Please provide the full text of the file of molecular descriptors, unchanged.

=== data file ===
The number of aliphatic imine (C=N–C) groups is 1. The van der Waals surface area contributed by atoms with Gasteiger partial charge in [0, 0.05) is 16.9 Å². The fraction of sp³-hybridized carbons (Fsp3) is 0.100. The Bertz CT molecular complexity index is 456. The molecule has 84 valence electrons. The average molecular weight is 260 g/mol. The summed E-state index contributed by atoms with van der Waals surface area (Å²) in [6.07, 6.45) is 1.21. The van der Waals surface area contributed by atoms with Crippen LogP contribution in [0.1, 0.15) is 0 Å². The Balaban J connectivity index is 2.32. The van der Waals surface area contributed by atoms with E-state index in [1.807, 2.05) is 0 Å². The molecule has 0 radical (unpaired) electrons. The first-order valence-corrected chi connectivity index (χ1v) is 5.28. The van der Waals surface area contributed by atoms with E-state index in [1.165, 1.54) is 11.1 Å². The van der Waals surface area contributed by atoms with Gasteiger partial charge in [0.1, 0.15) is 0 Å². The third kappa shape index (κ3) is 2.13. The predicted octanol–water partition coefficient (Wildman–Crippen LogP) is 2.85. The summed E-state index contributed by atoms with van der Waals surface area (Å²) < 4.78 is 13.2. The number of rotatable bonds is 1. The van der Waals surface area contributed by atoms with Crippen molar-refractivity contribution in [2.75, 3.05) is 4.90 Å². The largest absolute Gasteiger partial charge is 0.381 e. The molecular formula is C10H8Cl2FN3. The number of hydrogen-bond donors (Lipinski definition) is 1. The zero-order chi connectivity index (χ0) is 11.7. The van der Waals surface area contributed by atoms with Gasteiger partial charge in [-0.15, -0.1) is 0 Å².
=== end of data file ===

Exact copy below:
The number of aliphatic imine (C=N–C) groups is 1. The van der Waals surface area contributed by atoms with Gasteiger partial charge in [0, 0.05) is 16.9 Å². The fraction of sp³-hybridized carbons (Fsp3) is 0.100. The Bertz CT molecular complexity index is 456. The molecule has 84 valence electrons. The average molecular weight is 260 g/mol. The summed E-state index contributed by atoms with van der Waals surface area (Å²) in [6.07, 6.45) is 1.21. The van der Waals surface area contributed by atoms with Crippen LogP contribution in [0.1, 0.15) is 0 Å². The Balaban J connectivity index is 2.32. The van der Waals surface area contributed by atoms with E-state index in [1.807, 2.05) is 0 Å². The molecule has 0 radical (unpaired) electrons. The first-order valence-corrected chi connectivity index (χ1v) is 5.28. The van der Waals surface area contributed by atoms with E-state index in [1.165, 1.54) is 11.1 Å². The van der Waals surface area contributed by atoms with Gasteiger partial charge in [0.1, 0.15) is 0 Å². The third kappa shape index (κ3) is 2.13. The predicted octanol–water partition coefficient (Wildman–Crippen LogP) is 2.85. The summed E-state index contributed by atoms with van der Waals surface area (Å²) < 4.78 is 13.2. The number of rotatable bonds is 1. The van der Waals surface area contributed by atoms with Crippen molar-refractivity contribution in [2.75, 3.05) is 4.90 Å². The largest absolute Gasteiger partial charge is 0.381 e. The molecular formula is C10H8Cl2FN3. The number of hydrogen-bond donors (Lipinski definition) is 1. The zero-order chi connectivity index (χ0) is 11.7. The van der Waals surface area contributed by atoms with Gasteiger partial charge in [-0.15, -0.1) is 0 Å².